I believe that healthcare is on the verge of a technology revolution.
We’ve seen it countless times before, where technology companies such as Amazon, Uber and Airbnb, all successfully disrupted industries that had a long, stable heritage.
Healthcare is a high regulated, incredibly diverse industry, with many complexities. Companies invest billions into research and development, with no guarantee of success and a journey that may take more than ten years before a discovered product can start adding value.
With this in mind, it can be hard to understand how technology can truly disrupt the healthcare industry. Therefore, I thought I would share my vision for the healthcare revolution.
The year is 2025… Your alarm sounds, it’s time for work.
As you walk into your bathroom, the floor measures your weight, body composition, including percentage of bone mass, fat mass, muscle mass, and water mass, in addition to heart rate and pulse wave velocity (arterial stiffness). This data is used to identify a wide range of health conditions, including heart disease, high blood pressure, osteoporosis, muscle atrophy, arthritis, etc.
You then use the toilet, providing instant analysis of your urine, which is screened for disease and infection, such as diabetes, kidney / liver disease, etc. Your stool can also be analysed to identify diseases such as cancer, as well as bacterial, fungal and viral infections.
Next, you shower, where a full body analysis is completed. For example, mole mapping via digital photo-dermoscopy surveillance. This process helps identify skin defects and malignant melanoma.
You then brush your teeth, where your saliva is analysed to identify markers of endocrine, immunologic, inflammatory and infectious conditions.
While brushing your teeth, your eyes are checked by your mirror, via retinal-scan analysis. This detects macular degeneration, which untreated, could result in blindness.
All of this data is securely and privately stored in the cloud, where your virtual assistant can analyse the results and provide recommendations (covering health and fitness), as well as flag any risks or concerning trends. The data is also summarised for review on your smartphone. You can see both daily health statistics, trend data and any recommendations.
If a health issue is identified that requires an immediate intervention, your virtual assistant will automatically take action. This would include one of the following:
If the condition is known, your virtual assistant will automatically order the required medication. This medication will be delivered within one hour via the Amazon logistic network.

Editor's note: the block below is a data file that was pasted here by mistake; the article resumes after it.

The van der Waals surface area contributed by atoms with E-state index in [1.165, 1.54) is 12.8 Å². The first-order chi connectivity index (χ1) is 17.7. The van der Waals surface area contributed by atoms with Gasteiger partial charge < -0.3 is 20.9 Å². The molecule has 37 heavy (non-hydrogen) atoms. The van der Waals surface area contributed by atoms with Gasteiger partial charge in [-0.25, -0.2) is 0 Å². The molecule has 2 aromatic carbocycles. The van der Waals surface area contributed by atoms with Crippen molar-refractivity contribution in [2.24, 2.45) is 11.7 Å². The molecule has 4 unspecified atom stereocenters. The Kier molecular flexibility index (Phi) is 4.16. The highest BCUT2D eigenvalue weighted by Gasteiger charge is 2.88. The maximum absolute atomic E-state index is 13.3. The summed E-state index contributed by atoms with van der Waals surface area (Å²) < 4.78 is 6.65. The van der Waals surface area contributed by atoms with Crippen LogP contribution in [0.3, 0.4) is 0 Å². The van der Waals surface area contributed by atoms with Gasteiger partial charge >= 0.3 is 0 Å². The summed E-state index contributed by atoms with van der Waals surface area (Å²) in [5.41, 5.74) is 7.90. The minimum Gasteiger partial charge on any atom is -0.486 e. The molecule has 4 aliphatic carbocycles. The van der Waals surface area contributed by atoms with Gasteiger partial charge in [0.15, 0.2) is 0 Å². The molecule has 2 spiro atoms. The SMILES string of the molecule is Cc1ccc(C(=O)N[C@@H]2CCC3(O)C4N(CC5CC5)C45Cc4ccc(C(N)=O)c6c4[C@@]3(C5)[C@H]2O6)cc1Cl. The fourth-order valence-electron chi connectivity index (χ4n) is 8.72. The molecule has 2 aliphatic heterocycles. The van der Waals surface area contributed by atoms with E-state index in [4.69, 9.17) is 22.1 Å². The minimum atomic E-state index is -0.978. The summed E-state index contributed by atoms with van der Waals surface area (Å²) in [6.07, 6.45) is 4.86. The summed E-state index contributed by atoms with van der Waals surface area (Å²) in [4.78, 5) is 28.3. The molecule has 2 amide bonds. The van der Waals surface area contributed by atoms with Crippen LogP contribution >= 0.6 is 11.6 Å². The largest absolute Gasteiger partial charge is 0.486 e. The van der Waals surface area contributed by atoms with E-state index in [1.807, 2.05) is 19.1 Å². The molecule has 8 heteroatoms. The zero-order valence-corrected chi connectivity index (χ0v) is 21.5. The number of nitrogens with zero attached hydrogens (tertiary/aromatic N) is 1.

If the condition is unknown or non-critical, but requires consultancy, your virtual assistant will schedule a telemedicine meeting with your defined health care professional. This will leverage existing video conferencing services such as Apple FaceTime.
If the condition is known and requires immediate attention, an Uber will be requested with an “SOS” flag. It is likely that Uber will have better access to patients globally, compared to emergency services who are often routed from central locations. This also ensures emergency services are prioritised for emergencies.
This vision is not designed to be 100% accurate, instead it aims to highlight one way in which technology could disrupt the healthcare industry.
Summarised below are the key points:
Puts the emphasis on proactive healthcare, instead of reactive.
Does not require any manual intervention, it is embedded into everyday life.
Is continuous, happening multiple times per day, instead of relying on periodic check-ups.
Acts as an early warning system, when trend data indicates that your lifestyle is not optimal.
Drives early diagnosis of specific health issues, which is critical to ensure a positive outcome.
Provides a new channel (assuming consent) for data to be analysed and leveraged for future healthcare discoveries.
Removes the emphasis on diagnosis via health care professionals, instead focusing on machine learning.
Removes the need for traditional clinics, instead focusing on home delivery.
Has the potential to disrupt how pharmaceutical companies interact with patients (both clinical trial and commercial).
In my opinion, what is most exciting about this vision, is that everything highlighted is technically possible today. As a result, I believe it is only a matter of time before this vision becomes a reality. What will be interesting is to see who will enable it, will it be a traditional healthcare company, or a technology company?